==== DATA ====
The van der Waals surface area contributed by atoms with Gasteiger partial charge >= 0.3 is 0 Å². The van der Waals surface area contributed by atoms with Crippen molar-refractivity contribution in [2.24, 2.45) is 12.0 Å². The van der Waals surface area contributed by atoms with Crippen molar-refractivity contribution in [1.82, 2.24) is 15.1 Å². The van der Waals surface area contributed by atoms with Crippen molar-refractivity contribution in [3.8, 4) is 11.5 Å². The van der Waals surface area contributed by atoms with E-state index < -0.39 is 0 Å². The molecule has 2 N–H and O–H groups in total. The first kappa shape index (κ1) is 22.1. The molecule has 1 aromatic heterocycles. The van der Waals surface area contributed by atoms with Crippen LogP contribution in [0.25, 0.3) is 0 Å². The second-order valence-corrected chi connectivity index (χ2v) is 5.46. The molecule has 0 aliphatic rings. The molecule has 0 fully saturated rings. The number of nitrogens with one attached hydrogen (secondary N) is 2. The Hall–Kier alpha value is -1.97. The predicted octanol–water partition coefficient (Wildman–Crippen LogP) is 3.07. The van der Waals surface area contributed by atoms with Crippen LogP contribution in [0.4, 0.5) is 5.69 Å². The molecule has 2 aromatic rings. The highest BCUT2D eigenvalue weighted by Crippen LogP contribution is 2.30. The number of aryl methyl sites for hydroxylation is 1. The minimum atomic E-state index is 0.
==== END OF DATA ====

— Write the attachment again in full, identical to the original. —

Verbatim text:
The van der Waals surface area contributed by atoms with Gasteiger partial charge >= 0.3 is 0 Å². The van der Waals surface area contributed by atoms with Crippen molar-refractivity contribution in [2.24, 2.45) is 12.0 Å². The van der Waals surface area contributed by atoms with Crippen molar-refractivity contribution in [1.82, 2.24) is 15.1 Å². The van der Waals surface area contributed by atoms with Crippen molar-refractivity contribution in [3.8, 4) is 11.5 Å². The van der Waals surface area contributed by atoms with E-state index < -0.39 is 0 Å². The molecule has 2 N–H and O–H groups in total. The first kappa shape index (κ1) is 22.1. The molecule has 1 aromatic heterocycles. The van der Waals surface area contributed by atoms with Crippen LogP contribution in [0.25, 0.3) is 0 Å². The second-order valence-corrected chi connectivity index (χ2v) is 5.46. The molecule has 0 aliphatic rings. The molecule has 0 fully saturated rings. The number of nitrogens with one attached hydrogen (secondary N) is 2. The Hall–Kier alpha value is -1.97. The predicted octanol–water partition coefficient (Wildman–Crippen LogP) is 3.07. The van der Waals surface area contributed by atoms with Crippen LogP contribution in [0.4, 0.5) is 5.69 Å². The molecule has 2 aromatic rings. The highest BCUT2D eigenvalue weighted by Crippen LogP contribution is 2.30. The number of aryl methyl sites for hydroxylation is 1. The minimum atomic E-state index is 0.